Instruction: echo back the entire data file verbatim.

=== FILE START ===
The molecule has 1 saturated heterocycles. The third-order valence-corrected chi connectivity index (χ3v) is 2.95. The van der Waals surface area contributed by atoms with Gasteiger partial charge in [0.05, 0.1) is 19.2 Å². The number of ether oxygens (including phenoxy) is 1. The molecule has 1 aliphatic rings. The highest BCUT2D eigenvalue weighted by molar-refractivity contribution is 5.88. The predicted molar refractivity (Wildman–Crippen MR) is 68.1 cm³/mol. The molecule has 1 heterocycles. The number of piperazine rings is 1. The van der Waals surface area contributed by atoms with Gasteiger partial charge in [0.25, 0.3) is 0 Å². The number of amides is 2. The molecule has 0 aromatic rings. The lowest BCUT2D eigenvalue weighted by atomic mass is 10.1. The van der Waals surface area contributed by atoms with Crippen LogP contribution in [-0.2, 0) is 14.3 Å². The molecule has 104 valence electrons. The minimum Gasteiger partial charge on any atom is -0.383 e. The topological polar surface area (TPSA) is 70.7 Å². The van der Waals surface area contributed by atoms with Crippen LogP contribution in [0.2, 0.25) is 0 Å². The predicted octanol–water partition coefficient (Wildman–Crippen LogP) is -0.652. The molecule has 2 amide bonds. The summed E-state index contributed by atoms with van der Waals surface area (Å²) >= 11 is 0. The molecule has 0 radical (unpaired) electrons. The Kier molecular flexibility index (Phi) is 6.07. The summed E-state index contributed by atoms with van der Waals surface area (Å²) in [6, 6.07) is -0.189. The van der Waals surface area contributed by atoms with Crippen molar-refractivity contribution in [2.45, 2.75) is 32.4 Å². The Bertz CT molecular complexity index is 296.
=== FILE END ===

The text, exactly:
The molecule has 1 saturated heterocycles. The third-order valence-corrected chi connectivity index (χ3v) is 2.95. The van der Waals surface area contributed by atoms with Gasteiger partial charge in [0.05, 0.1) is 19.2 Å². The number of ether oxygens (including phenoxy) is 1. The molecule has 1 aliphatic rings. The highest BCUT2D eigenvalue weighted by molar-refractivity contribution is 5.88. The predicted molar refractivity (Wildman–Crippen MR) is 68.1 cm³/mol. The molecule has 1 heterocycles. The number of piperazine rings is 1. The van der Waals surface area contributed by atoms with Gasteiger partial charge in [0.25, 0.3) is 0 Å². The number of amides is 2. The molecule has 0 aromatic rings. The lowest BCUT2D eigenvalue weighted by atomic mass is 10.1. The van der Waals surface area contributed by atoms with Crippen LogP contribution in [-0.2, 0) is 14.3 Å². The molecule has 104 valence electrons. The minimum Gasteiger partial charge on any atom is -0.383 e. The topological polar surface area (TPSA) is 70.7 Å². The van der Waals surface area contributed by atoms with Crippen LogP contribution in [0.2, 0.25) is 0 Å². The predicted octanol–water partition coefficient (Wildman–Crippen LogP) is -0.652. The molecule has 2 amide bonds. The summed E-state index contributed by atoms with van der Waals surface area (Å²) >= 11 is 0. The molecule has 0 radical (unpaired) electrons. The Kier molecular flexibility index (Phi) is 6.07. The summed E-state index contributed by atoms with van der Waals surface area (Å²) in [6, 6.07) is -0.189. The van der Waals surface area contributed by atoms with Crippen molar-refractivity contribution in [2.45, 2.75) is 32.4 Å². The Bertz CT molecular complexity index is 296.